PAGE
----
Feared Increase in Suicides Among Troops After Afghanistan Exit Hasn't Materialized

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U.S. Marines at evacuation control checkpoint Afghanistan
U.S. soldiers and Marines assist with security at an evacuation control checkpoint during an evacuation at Hamid Karzai International Airport, Kabul, Afghanistan, Aug. 19, 2021. (U.S. Marine Corps photo by Staff Sgt. Victor Mancilla)

As the Taliban swept across Afghanistan and seized Kabul in August, anguished U.S. veterans reached out to the Department of Veterans Affairs' crisis hotline, sending double the number of texts and 40% more chat messages than had been received during the same period a year earlier.

Concern ran high that the stress of watching the blitz would result in a rise in suicides among Afghanstan veterans who lost friends or whose lives were forever altered by their military service.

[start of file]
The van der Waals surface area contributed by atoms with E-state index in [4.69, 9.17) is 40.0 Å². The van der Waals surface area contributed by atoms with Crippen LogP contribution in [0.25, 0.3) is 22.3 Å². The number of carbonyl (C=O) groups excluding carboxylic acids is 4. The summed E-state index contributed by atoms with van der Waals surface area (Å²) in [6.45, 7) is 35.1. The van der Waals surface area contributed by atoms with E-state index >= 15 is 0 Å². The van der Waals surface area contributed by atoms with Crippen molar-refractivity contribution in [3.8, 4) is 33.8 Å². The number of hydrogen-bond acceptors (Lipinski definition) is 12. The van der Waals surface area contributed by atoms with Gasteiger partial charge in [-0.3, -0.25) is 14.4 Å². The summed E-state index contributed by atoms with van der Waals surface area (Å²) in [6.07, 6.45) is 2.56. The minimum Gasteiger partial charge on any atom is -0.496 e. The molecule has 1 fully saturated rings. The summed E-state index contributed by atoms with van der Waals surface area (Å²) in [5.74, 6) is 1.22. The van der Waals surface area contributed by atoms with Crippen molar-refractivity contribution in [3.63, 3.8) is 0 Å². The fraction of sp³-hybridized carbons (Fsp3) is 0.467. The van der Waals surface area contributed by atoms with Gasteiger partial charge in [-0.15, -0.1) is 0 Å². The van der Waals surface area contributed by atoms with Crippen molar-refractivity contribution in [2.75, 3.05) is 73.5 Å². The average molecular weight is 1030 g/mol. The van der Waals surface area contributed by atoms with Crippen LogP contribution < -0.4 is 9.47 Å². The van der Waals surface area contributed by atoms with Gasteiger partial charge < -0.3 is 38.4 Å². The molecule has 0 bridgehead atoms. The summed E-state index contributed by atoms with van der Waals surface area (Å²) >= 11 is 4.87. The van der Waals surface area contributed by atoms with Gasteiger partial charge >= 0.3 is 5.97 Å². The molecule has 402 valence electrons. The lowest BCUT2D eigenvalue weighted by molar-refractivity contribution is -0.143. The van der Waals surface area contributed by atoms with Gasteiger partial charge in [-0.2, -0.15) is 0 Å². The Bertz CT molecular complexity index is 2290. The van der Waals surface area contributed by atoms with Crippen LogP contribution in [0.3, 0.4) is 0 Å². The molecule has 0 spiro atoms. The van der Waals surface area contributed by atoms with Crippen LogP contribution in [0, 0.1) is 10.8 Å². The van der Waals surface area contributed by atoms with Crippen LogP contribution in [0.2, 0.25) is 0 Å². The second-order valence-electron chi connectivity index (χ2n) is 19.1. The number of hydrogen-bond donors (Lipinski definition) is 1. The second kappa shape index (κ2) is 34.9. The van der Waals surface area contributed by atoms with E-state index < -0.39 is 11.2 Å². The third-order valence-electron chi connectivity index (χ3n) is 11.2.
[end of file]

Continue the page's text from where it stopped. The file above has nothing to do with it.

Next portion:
But early data from that time frame on suicides indicates those fears may not have come to pass. In fact, incidents of suicide appear to have fallen.

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According to the VA and Department of Defense, 376 service members and veterans treated in the VA health system took their own lives in the third quarter of 2021, down nearly 20% from the same time frame in 2020.

Most significantly, suicides among active-duty personnel in July, August and September fell by 38% from the previous quarter, 70 suicides compared with 112.

Overall, suicides among veterans in the VA health system were down by 23% for the year -- 213 deaths in 2021 compared with 277 in 2020.